Rare Disease Day is an opportunity to raise awareness for 7,000+ rare diseases and the 30 million Americans who are affected by a rare disease(s). The theme for this year’s Rare Disease Day is “Research” and the important role that patients play in gaining an understanding of rare diseases and developing innovative treatments or cures. This year’s slogan is “Patients are not only subjects but also proactive actors in research.
We attended both of the Connecticut Rare Disease Events, one in North Haven at Quinnipiac University and the other in Hartford at the Legislation Office Building. Check out our recaps below!

2018 Rare Disease Day at Quinnipiac University Center for Medicine, Nursing and Health Sciences

It was a pleasure to attend Rare Disease Day at Quinnipiac University Center for Medicine, Nursing and Health Sciences, which was student-organized and run!
I was a keynote speaker, along with Dmitry Kravtsov, MD of Vanessa Research.  Dr. Kravtsov studies a rare pediatric disease called microvillus inclusion disease (MVID) that presents with severe diarrhea.  He is now part of a team that is developing novel medications for this condition.  

Marsha Lanes of NORD was the moderator of a patient panel that included parents who had children with Maple Syrup Urine Disease and Dravet Syndrome.  A daughter with progressive vision loss and her mom were also part of the panel, along with adults with Cyclic Vomiting Syndrome and Miyoshi Myopathy, an adult form of muscular dystrophy.  The panelists gave the young clinicians in the audience several pearls of wisdom:

  • Listen to your patients and their parents.  Really listen.
  • If you don’t know what is going on, say so.  Don’t pretend you know.
  • Having a rare disease is scary for patients and their families, and they feel isolated and alone.  Understand that.  
  • Having a rare disease is often a stressful diagnostic journey.  Try to put yourselves in your patient’s shoes. Be as supportive as possible.  Connect that patient with other patients, and resources.  

Thank you for sharing your stories!
Ellen Matloff, CEO and President of My Gene Counsel

2018 Rare Disease Day in Hartford, CT

The annual Rare Disease Day event in the Legislative Office Building in Hartford, CT was held on Rare Disease Day itself, February 28th. The event provides an opportunity for patients, caregivers, medical professionals and industry representatives to come together and educate elected officials about rare diseases, and what it’s like to live with or care for someone with a rare disease in the state.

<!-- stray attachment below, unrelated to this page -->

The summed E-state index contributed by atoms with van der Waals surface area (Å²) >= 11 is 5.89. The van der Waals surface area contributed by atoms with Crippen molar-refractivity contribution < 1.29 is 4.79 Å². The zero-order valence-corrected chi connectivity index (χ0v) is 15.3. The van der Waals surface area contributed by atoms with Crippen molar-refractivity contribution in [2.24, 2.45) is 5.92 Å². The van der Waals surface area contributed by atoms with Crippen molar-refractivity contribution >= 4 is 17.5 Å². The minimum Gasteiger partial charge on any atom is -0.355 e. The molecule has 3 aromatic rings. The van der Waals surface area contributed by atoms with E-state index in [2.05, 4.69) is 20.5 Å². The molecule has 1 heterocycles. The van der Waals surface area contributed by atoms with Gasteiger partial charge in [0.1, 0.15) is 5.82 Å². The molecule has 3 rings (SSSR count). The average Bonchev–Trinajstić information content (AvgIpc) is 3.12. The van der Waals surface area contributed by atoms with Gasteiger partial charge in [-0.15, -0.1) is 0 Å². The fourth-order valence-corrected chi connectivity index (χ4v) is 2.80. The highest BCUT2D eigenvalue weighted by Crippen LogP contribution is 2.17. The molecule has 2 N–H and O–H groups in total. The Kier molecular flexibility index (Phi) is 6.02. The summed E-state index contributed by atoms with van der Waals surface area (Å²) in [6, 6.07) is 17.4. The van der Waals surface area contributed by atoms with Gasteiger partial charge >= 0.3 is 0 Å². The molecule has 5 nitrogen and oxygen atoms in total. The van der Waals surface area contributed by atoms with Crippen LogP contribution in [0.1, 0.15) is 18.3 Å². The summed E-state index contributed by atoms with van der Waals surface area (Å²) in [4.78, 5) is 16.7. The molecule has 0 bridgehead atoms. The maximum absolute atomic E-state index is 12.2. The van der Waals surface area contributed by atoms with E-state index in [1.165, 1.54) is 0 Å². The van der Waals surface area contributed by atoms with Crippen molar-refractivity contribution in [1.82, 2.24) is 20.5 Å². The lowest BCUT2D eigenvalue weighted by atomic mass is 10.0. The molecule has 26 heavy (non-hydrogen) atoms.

A main focus of the event was newborn screening, including the addition of Pompe Disease and Mucopolysaccharidosis Type 1 (MPS1) for Connecticut. Connecticut covers over 60 diseases, while most other states only cover ~40 diseases.  
Researchers shared how vital funding is to their research and the cascade effect initial funding can have. Stormy Chamberlain, PhD, a researcher at UCONN who focuses on Angelman Syndrome, explained how the Connecticut Stem Cell Research Fund led to NIH funding and partnerships with pharmaceutical companies such as Alexion. Presenting alongside her was Jim K, a father of a child who has Angelman Syndrome. As a fierce patient advocate, he joined the Angelman Syndrome Foundation to help raise some of this research money. He also shared some aspects of being the father of a child with a rare disease, including the burden of expensive seizure medication, full-time supervision of his son, and fighting for basic needs for his son at school. 
There was also a family with a daughter who has Dravet Syndrome. Beth Fox shared about her daughter’s 250 unconscious seizures, despite trying multiple different medications, and their battles with her insurance company for coverage. In a cute moment, her daughter joined her at the podium, excited to introduce herself. 
Senators and Representatives also spoke about their support for rare diseases including the Connecticut Rare Disease Task Force. This bipartisan group focuses on newborn screening, insurance issues, support services in school systems among other topics. 
Kira Dineen, Communications Lead of My Gene Counsel